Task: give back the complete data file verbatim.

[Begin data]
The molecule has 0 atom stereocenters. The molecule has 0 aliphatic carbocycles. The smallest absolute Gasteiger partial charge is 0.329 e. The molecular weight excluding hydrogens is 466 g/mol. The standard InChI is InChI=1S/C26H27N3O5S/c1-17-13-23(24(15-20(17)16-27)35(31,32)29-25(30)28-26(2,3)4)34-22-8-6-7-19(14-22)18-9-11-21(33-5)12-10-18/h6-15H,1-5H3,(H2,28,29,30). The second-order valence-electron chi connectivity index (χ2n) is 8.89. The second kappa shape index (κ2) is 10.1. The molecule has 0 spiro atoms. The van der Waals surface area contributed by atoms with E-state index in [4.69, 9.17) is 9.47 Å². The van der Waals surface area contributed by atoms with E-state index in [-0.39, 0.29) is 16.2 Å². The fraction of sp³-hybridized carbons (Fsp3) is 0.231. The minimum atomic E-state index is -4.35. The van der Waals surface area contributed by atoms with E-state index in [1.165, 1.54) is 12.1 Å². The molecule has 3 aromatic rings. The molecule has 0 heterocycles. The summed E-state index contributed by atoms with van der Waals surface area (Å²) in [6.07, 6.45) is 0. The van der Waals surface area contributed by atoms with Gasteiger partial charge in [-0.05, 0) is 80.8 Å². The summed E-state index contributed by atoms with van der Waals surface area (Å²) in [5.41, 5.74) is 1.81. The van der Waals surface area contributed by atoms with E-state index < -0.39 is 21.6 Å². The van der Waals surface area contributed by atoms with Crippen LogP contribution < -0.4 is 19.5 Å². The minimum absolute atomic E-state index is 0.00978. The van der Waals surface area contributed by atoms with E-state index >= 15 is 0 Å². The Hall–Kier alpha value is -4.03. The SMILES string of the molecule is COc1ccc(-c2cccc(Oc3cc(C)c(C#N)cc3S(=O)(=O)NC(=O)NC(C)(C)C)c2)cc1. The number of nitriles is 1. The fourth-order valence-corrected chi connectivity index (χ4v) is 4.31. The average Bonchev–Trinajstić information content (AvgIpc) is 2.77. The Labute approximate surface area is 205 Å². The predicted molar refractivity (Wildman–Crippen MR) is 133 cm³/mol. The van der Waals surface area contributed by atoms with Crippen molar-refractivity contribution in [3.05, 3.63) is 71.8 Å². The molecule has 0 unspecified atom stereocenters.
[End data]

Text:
The molecule has 0 atom stereocenters. The molecule has 0 aliphatic carbocycles. The smallest absolute Gasteiger partial charge is 0.329 e. The molecular weight excluding hydrogens is 466 g/mol. The standard InChI is InChI=1S/C26H27N3O5S/c1-17-13-23(24(15-20(17)16-27)35(31,32)29-25(30)28-26(2,3)4)34-22-8-6-7-19(14-22)18-9-11-21(33-5)12-10-18/h6-15H,1-5H3,(H2,28,29,30). The second-order valence-electron chi connectivity index (χ2n) is 8.89. The second kappa shape index (κ2) is 10.1. The molecule has 0 spiro atoms. The van der Waals surface area contributed by atoms with E-state index in [4.69, 9.17) is 9.47 Å². The van der Waals surface area contributed by atoms with E-state index in [-0.39, 0.29) is 16.2 Å². The fraction of sp³-hybridized carbons (Fsp3) is 0.231. The minimum atomic E-state index is -4.35. The van der Waals surface area contributed by atoms with E-state index in [1.165, 1.54) is 12.1 Å². The molecule has 3 aromatic rings. The molecule has 0 heterocycles. The summed E-state index contributed by atoms with van der Waals surface area (Å²) in [6.07, 6.45) is 0. The van der Waals surface area contributed by atoms with Gasteiger partial charge in [-0.05, 0) is 80.8 Å². The summed E-state index contributed by atoms with van der Waals surface area (Å²) in [5.41, 5.74) is 1.81. The van der Waals surface area contributed by atoms with E-state index < -0.39 is 21.6 Å². The van der Waals surface area contributed by atoms with Crippen LogP contribution < -0.4 is 19.5 Å². The minimum absolute atomic E-state index is 0.00978. The van der Waals surface area contributed by atoms with E-state index >= 15 is 0 Å². The Hall–Kier alpha value is -4.03. The SMILES string of the molecule is COc1ccc(-c2cccc(Oc3cc(C)c(C#N)cc3S(=O)(=O)NC(=O)NC(C)(C)C)c2)cc1. The number of nitriles is 1. The fourth-order valence-corrected chi connectivity index (χ4v) is 4.31. The average Bonchev–Trinajstić information content (AvgIpc) is 2.77. The Labute approximate surface area is 205 Å². The predicted molar refractivity (Wildman–Crippen MR) is 133 cm³/mol. The van der Waals surface area contributed by atoms with Crippen molar-refractivity contribution in [3.05, 3.63) is 71.8 Å². The molecule has 0 unspecified atom stereocenters.